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Criminal Procedure (Identification) Bill, 2022

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March 29, 2022

Why in news?

The government has introduced the Criminal Procedure (Identification) Bill, 2022 in Lok Sabha amid strong protests from the Opposition.

What is the proposed law?

  • Earlier law- The Bill seeks to repeal the Identification of Prisoners Act 1920 that provided for the collection of only fingerprints and footprints.
  • Measurements- It authorises law enforcement agencies to collect, store and analyse physical and biological samples including retina and iris and behavioural attributes including signatures and handwriting for identification and investigation in criminal matters.
  • Repository of samples- The National Crime Records Bureau (NCRB) will be the repository of physical and biological samples, signature and handwriting data.
  • Coverage- It proposes that the law apply to three categories of individuals.
    1. Convicted persons
    2. Suspected criminals or habitual offenders
    3. Persons held under any preventive detention law
  • Storage of samples- The record of these measurements will be retained in digital or electronic form for a period of 75 years from the date of collection.
  • Exemptions- A person accused of any offence other than offences committed against a woman or a child, or for any offence punishable with imprisonment for a period that is not less than 7 years can refuse to allow taking of his biological samples.
  • Destruction of records- The records are to be destroyed in the case of any person who is released without trial or discharged or acquitted by the court, after exhausting all legal remedies.
  • Resisting the measurements- Refusal to allow the taking of measurements under this Act shall be deemed to be an offence under section 186 of the Indian Penal Code (IPC).

What is the need for such a bill?

  • To suit the changed nature and trend of crimes
  • For reliable results
  • To aid the investigation agencies in identification and investigation of criminal matters
  • To increase prosecution
  • To increase the conviction rates in courts
  • To promote modern techniques to capture and record appropriate body measurements in place of existing limited measurements

What are the issues being raised about the Bill?

  • Lack of clarity- The statement of objects says it provides for collection of measurements for “convicts and other persons” but the expression “other persons” is not defined.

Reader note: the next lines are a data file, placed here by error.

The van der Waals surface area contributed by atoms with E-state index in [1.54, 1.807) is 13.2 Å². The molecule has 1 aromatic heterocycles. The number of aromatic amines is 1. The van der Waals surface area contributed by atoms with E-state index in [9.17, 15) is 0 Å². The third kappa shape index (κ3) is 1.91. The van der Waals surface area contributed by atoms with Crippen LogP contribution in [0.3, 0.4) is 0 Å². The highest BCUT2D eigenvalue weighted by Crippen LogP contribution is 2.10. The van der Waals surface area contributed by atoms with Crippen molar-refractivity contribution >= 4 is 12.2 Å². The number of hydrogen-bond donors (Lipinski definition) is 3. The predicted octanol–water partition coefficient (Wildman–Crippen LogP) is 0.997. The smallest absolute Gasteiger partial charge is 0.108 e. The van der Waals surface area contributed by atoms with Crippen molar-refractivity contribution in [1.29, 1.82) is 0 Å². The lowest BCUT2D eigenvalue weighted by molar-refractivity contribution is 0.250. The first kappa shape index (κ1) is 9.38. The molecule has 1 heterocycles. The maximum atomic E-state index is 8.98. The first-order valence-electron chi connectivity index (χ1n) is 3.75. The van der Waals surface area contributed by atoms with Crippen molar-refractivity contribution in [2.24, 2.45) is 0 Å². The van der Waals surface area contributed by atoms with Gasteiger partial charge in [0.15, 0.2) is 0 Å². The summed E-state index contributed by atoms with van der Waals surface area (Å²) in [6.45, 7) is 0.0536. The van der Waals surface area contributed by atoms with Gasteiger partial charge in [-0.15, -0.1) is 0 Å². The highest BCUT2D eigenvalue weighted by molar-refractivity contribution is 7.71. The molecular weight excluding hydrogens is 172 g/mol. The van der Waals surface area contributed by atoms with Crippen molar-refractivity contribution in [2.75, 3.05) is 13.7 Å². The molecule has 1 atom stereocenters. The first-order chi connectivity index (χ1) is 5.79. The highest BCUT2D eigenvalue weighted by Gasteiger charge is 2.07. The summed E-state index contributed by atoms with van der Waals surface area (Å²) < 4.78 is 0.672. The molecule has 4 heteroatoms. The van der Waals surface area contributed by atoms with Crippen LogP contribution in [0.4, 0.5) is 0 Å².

• The provisions cast a wide net on range of individuals — even those who are not booked for any offence but are simply “suspected” of committing one or “likely” to commit one.
  • Conflict with fundamental rights- The Bill is beyond the legislative competence of Parliament as it violated fundamental rights of citizens including the right to privacy.
  • The proposed law will be debated against Article 20(3) of the Constitution, which is a fundamental right that guarantees the right against self-incrimination.
  • Human right violations- The Bill is said to violate the human rights provisions as laid in the United Nations charter.
  • Right to be forgotten- The Bill also brings to focus rights of prisoners and the right to be forgotten since biometric data can be stored for 75 years.
  • Distrupts the federalism- Given that policing is a state subject, it remains to be seen if any states refuse to share this information.

What was the Supreme Court’s ruling regarding privacy?

  • The Supreme Court’s landmark ruling in Puttaswamy v Union of India recognised the right to privacy as a fundamental right
  • It made it clear that any state action infringing on the right needs to be backed by legislation.
  • It also laid down a three-fold test to allow such laws.
    1. The activity must be backed by a law
    2. The state must have a legitimate interest in the subject to bring such a law that collides with fundamental rights
    3. The state’s infringement must be proportional to its aim
  • In the Puttaswamy II case in 2018, the Supreme Court upheld the Aadhaar scheme and allowed the state to collect fingerprints and iris scan for welfare schemes.



  1. https://indianexpress.com/article/explained/explained-bio-samples-for-crime-files-7841719/
  2. https://www.thehindu.com/todays-paper/protest-in-ls-as-bill-envisages-lifting-biometrics-of-detainees/article65269117.ece
  3. https://www.indiatoday.in/india/story/criminal-procedure-identification-bill-collection-physical-biological-samples-1930519-2022-03-28


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